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Another SR&ED Caselaw Analysis: The Flavor Net Case

Does your SR&ED project qualify for claims?

Here is a second caselaw analysis.

We published the first article in the April edition of Strangely Techie in which we analyzed an SR&ED case at the Tax Court of Canada. Here is a second one dealing with a slightly different issue: Flavor Net Inc. v. The Queen, recently settled in September 2017.

Two SR&ED projects rejected

In this case, the taxpayer contested the CRA’s rejection of two of its projects.

Project #1 consisted in the development of an energy drink containing 800 milligrams of plant sterols uniformly dispersed in a 2-oz. volume, while existing commercial products do not exceed one eighth of this concentration. The challenge lay in the fact that plant sterols are hydrophobic substances that do not mix well in a water-based solution.

Project #2 had been described in the T661 form as the development of a procedure for filling a dual-chambered bottle. However, during the hearing, this project was instead presented as the development of a partial hot-fill system in which only the active component is pasteurized and later diluted in the sterile, distilled water.

Non-eligible SR&ED project: causes for rejection

The Judge rejected the eligibility of Project #1 on the basis of five currently used criteria. In particular, he rendered his decision on the absence of technological uncertainty, because the business contented itself to use a combination of solutions and methods that are well established in the food industry: intensive mixing devices, heat, emulsifiers and dispersion ingredients. The Judge’s ruling was therefore that this was a project completed by “routine engineering”. The purpose of the project was obtained using well-known techniques, with a reasonably predictable result. The development of a new product does not necessarily require the resolution of technological uncertainty. The fact that a product does not exist on the market is not sufficient to demonstrate the presence of SR&ED.

The Judge also commented on the fact that the taxpayer had not shown that he had established the state of knowledge currently accessible at the beginning of the project. In other words, an evaluation of the technological status (search for existing patents, overview of the technical documents) must be performed before starting, and all evidence kept.

While the previous element was enough to dispose of the appeal with Project #1, the decision identified other faults, in particular, the failure to follow a scientific method, which includes the formulation of hypotheses and the realization of trials to verify these hypotheses. A hypothesis must be specific and not simply the rewording of the project’s objective as a question. “Trial and error” work is not considered respecting the scientific process; it is an approach that can be defined as a series of trials performed without following a clear, iterative logical process.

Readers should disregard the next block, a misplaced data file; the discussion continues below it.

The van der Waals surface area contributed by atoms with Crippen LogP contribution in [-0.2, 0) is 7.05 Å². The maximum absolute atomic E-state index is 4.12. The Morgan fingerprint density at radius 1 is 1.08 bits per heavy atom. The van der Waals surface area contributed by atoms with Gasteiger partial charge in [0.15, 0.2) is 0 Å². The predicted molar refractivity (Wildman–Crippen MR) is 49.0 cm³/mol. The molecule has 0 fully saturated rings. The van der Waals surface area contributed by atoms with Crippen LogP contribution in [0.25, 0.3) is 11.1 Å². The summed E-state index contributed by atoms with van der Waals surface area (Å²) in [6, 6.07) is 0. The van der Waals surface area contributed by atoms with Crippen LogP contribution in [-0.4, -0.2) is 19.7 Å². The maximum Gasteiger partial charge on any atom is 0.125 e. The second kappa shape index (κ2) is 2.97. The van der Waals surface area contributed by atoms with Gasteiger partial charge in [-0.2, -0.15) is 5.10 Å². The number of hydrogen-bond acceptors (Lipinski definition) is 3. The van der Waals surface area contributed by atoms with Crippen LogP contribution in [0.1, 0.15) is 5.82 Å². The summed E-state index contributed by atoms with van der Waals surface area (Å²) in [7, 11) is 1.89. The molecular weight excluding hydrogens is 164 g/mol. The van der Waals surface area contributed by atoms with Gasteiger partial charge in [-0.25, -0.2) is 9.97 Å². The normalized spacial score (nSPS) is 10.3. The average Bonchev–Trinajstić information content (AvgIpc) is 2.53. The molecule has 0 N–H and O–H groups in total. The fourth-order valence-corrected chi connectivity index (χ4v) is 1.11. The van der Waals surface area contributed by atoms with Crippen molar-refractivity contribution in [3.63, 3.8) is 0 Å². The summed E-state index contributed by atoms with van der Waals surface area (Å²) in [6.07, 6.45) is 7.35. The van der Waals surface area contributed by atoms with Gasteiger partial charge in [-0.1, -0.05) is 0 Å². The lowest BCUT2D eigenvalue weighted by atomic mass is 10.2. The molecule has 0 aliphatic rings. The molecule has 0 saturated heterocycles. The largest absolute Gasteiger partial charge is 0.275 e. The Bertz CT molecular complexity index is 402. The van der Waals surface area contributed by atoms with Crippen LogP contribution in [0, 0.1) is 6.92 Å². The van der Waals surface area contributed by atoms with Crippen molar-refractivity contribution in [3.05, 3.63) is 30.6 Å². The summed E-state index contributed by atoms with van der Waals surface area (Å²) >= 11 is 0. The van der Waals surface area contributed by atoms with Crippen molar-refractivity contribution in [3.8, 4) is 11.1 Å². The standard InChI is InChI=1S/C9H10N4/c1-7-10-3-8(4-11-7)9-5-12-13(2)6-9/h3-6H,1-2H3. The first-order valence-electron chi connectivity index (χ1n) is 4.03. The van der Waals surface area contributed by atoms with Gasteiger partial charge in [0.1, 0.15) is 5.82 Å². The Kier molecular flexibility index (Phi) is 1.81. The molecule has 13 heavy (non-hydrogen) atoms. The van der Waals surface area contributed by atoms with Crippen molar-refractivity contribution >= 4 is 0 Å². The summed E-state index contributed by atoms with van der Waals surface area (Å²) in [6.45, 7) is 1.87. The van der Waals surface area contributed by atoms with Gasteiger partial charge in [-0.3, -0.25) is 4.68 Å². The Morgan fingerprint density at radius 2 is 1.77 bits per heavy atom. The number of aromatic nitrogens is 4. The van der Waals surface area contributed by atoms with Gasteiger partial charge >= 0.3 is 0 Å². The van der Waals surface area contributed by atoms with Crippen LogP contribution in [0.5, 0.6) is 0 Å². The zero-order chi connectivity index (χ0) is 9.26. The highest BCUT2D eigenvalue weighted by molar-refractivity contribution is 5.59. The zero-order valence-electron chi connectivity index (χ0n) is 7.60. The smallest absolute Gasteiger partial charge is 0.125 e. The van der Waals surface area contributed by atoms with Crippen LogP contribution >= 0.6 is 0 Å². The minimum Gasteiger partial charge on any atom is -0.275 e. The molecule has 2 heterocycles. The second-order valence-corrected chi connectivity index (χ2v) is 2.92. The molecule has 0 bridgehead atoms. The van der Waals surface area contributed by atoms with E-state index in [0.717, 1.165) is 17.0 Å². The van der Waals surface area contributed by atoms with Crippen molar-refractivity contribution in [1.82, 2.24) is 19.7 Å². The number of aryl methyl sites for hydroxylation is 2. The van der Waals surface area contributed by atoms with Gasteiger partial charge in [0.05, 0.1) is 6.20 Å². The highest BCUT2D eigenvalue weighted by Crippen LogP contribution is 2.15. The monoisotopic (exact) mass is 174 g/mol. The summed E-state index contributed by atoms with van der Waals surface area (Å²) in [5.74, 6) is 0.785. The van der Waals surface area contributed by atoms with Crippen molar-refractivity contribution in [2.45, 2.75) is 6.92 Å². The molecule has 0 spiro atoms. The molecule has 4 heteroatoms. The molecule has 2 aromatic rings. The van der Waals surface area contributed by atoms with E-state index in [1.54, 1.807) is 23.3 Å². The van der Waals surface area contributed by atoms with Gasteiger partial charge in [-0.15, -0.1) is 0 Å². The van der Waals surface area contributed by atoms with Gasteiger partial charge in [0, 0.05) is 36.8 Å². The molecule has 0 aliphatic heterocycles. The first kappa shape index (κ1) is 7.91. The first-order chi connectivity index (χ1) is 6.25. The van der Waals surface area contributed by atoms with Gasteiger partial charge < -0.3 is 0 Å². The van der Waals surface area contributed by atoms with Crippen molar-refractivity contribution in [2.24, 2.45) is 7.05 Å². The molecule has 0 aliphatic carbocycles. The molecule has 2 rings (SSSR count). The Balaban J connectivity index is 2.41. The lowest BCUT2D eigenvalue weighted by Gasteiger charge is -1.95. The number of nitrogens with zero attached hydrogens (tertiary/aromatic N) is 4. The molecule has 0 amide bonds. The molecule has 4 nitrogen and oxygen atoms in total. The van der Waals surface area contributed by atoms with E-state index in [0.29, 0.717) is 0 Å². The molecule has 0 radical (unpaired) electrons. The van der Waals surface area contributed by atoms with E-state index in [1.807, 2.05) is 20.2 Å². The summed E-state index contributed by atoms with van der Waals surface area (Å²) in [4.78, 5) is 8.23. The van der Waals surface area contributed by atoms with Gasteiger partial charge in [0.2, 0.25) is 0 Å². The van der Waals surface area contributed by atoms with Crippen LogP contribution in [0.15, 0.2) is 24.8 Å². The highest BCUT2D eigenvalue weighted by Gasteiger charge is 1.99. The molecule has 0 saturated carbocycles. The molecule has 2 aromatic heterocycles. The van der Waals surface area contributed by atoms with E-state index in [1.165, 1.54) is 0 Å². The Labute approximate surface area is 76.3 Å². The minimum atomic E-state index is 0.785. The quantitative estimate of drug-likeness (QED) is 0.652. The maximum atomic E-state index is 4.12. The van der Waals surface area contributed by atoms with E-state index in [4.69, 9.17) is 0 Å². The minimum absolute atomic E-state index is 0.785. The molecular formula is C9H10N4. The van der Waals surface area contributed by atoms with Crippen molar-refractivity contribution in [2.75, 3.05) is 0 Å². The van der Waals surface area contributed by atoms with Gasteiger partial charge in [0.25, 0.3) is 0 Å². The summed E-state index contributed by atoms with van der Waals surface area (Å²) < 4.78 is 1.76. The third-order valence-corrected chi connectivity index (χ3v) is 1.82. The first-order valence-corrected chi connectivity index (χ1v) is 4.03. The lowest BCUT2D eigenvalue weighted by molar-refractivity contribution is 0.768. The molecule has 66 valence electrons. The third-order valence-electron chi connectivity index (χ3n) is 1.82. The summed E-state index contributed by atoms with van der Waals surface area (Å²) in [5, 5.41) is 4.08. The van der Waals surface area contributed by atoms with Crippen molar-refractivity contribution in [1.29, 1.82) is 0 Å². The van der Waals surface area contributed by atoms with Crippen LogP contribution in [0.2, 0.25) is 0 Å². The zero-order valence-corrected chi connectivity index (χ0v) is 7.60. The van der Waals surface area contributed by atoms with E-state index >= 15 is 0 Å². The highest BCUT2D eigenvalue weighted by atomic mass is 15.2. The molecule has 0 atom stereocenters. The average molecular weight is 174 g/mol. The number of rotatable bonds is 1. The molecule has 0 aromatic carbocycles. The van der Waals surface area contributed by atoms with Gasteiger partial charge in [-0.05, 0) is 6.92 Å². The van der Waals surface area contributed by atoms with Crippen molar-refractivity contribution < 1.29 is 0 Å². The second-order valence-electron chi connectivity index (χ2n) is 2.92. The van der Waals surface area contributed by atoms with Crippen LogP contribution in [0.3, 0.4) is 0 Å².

Furthermore, the Judge examined the last criteria, which was documentation, and concluded that it was very thorough. He also mentioned that while documentation was not compulsory, it assists the taxpayer in establishing that his activities do qualify as SR&ED.

As for Project #2, the Judge confirmed his rejection on the basis of confusion and inconsistency in the case. First, the project content described during the hearing and during the CRA’s review, does not correspond to what had been submitted in the T661 form. Second, the documentation did not substantiate whether the work was performed in the year in which it is being claimed. This inconsistency and absence of corroboration contributed to the project being rejected.

To be noted

In short, the lessons we can learn from this case are as follows:

  • An SR&ED project should stand out from routine engineering even if the work is long and complex. Routine engineering is defined as the use of current techniques that yield a “reasonably predictable” result. However, according to previous decisions, if the result of non-trivial combinations of standard practices cannot be predicted by experts in the field, we may be in the presence of SR&ED.
  • The state of technological knowledge must be well established before starting the project, and must be documented.
  • SR&ED project experiments must be justified based on scientific and novel hypotheses. The reasons behind each trial are what separate systematic investigation from trial and error.
  • It is important to file clear, thorough and convincing claims. In some cases, this can be difficult when you have a maximum of 1,400 words for the technical description of a project. Furthermore, information provided should be consistent with the documentation available.
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